Como Bluff Historic Paleontological Site
Como Bluff has been used by paleontologists since the late 1870s. Many discoveries found here are displayed at multiple museums. During the Great Depression, The Boylan family constructed a unique building made of dinosaur bones found at this location in an effort to attract attention to their gas station. Since then, the museum has closed and scheduled to move into downtown Medicine Bow, Wyoming.
Backstory and Context
Como Bluff is in Medicine Bow, Wyoming. Paleontologists have been finding near-perfect dinosaur fossils at this location since the late 1870s. It was part of an anticline, but over time the middle of the anticline eroded away, leaving a south and north side, with Como Bluff being the south side and fossil-rich stone on the north side. Today, this area is normally dry and experiences wind, but during the Cretaceous and Jurassic time periods, the climate was extremely different. The climate was more wet, the land was flat, and average temperatures were warmer, the ideal climate for many different animals, dinosaurs being one of them.
The fossils found here were essential to the development of many different well-known museums. In the late 1870s and 1880s, paleontologists from Yale University and Philadelphia Academy of Natural Sciences discovered prehistoric animal bones including several different species of dinosaurs such as Allosaurus, Stegosaurus, Camarasaurus, Diplodocus, and Apatosaurus. Today, discoveries made at Como Bluff are displayed at Peabody Museum at Yale, the Smithsonian Institution’s National Museum of Natural History, and the American Museum of Natural History.
In an effort to draw attention to their gas station during the Great Depression, the Boylan family wanted to construct a dinosaur skeleton, but they did not have enough bones, so they decided to build a cabin out of 5,796 dinosaur bones that came from Como Bluff. The building was designed to be about the size of a Diplodocus and was completed around 1933. The building was credited as the “Oldest Cabin in the World” in 1938. A sign in front of the building stating it is the "Oldest Cabin in the World" is on display, along with “Believe it or Not” and “Fossil Cabin” signs. The building was advertised as “the building that used to walk” on postcards as well. Thomas Boylan, father of the Boylan family, turned the cabin into a museum and took care of it until he died in 1947. His wife, Grace Boylan took over the family business. When traffic decreased on U.S. Highway 30 due to the construction of Interstate 80, the museum lost business. The museum was sold in 1974.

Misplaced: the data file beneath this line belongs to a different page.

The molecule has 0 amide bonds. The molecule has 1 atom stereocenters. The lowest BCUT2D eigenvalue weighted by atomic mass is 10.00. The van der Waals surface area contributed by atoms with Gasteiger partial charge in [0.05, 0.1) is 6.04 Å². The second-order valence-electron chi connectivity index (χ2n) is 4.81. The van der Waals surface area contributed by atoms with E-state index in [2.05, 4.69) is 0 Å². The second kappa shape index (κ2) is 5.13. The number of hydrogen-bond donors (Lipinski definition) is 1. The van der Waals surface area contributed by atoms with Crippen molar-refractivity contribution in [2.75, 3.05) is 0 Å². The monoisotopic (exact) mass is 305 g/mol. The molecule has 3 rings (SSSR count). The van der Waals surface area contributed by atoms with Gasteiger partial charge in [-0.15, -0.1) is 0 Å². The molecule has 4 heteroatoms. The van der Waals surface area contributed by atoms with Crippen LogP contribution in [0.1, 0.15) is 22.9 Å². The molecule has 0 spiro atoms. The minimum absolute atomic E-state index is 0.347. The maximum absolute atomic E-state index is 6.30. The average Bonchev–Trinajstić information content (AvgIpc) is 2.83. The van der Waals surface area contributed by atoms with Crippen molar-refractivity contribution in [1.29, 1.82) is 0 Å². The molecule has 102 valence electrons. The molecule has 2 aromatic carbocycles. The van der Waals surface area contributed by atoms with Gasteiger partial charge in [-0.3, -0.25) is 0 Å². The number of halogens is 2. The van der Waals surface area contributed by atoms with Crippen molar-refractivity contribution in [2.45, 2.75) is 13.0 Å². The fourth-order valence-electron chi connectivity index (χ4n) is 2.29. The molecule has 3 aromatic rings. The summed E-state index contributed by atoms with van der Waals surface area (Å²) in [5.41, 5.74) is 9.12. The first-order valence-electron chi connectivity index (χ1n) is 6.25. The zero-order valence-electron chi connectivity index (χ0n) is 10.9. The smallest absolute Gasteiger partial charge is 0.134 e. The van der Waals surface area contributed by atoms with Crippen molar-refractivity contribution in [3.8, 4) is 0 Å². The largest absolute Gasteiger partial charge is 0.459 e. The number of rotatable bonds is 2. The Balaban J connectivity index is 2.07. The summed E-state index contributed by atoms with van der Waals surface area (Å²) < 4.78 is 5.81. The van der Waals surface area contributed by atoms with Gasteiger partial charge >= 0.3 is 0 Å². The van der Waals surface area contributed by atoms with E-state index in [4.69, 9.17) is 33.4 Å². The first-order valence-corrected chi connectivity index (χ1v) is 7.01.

By 2011, the museum was closed to the public. Although the museum is closed, tourists can pose beside the museum for photos. The museum will not be staying at Como Bluff for long, as of August 2018, the museum has been given a grant for $20,000 to relocate to downtown Medicine Bow. Como Bluff is also closed to the general public and cannot be visited because it is still being occasionally used by Paleontologists.
Building Built of Dinosaur Bones. RoadsideAmerica.com. November 03, 2018. Accessed November 04, 2018. https://www.roadsideamerica.com/story/11664.
Lowe, Stephanie. The World’s Oldest Building: The Fossil Cabin at Como Bluff. WyoHistory.org. November 08, 2014. Accessed November 25, 2018. https://www.wyohistory.org/encyclopedia/fossil-cabin.
Believe it or not- historic fossil cabin to be relocated. Oil City News. August 25, 2018. Accessed November 25, 2018. https://oilcitywyo.com/state/2018/10/17/believe-it-or-not-historic-fossil-cabin-to-be-relocated/.
Lowe, Stephanie. Como Bluff. WyoHistory.org. November 08, 2014. Accessed November 10, 2018. https://www.wyohistory.org/encyclopedia/como-bluff.